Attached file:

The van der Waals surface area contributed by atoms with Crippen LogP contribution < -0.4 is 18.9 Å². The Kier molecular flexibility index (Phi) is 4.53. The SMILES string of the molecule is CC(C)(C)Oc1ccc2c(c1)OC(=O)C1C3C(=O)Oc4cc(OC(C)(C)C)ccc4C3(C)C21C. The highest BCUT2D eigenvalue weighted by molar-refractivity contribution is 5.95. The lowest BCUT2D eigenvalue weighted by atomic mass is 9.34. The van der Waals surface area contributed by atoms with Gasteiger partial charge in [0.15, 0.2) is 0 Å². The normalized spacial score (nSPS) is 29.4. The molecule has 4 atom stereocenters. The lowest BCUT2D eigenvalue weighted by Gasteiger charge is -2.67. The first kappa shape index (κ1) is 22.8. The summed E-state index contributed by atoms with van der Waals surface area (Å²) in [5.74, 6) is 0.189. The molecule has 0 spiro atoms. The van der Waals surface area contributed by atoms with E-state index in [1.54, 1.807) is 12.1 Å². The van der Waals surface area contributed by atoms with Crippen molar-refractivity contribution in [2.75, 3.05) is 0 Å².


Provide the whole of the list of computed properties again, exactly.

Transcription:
The van der Waals surface area contributed by atoms with Crippen LogP contribution < -0.4 is 18.9 Å². The Kier molecular flexibility index (Phi) is 4.53. The SMILES string of the molecule is CC(C)(C)Oc1ccc2c(c1)OC(=O)C1C3C(=O)Oc4cc(OC(C)(C)C)ccc4C3(C)C21C. The highest BCUT2D eigenvalue weighted by molar-refractivity contribution is 5.95. The lowest BCUT2D eigenvalue weighted by atomic mass is 9.34. The van der Waals surface area contributed by atoms with Gasteiger partial charge in [0.15, 0.2) is 0 Å². The normalized spacial score (nSPS) is 29.4. The molecule has 4 atom stereocenters. The lowest BCUT2D eigenvalue weighted by Gasteiger charge is -2.67. The first kappa shape index (κ1) is 22.8. The summed E-state index contributed by atoms with van der Waals surface area (Å²) in [5.74, 6) is 0.189. The molecule has 0 spiro atoms. The van der Waals surface area contributed by atoms with E-state index in [1.54, 1.807) is 12.1 Å². The van der Waals surface area contributed by atoms with Crippen molar-refractivity contribution in [2.75, 3.05) is 0 Å².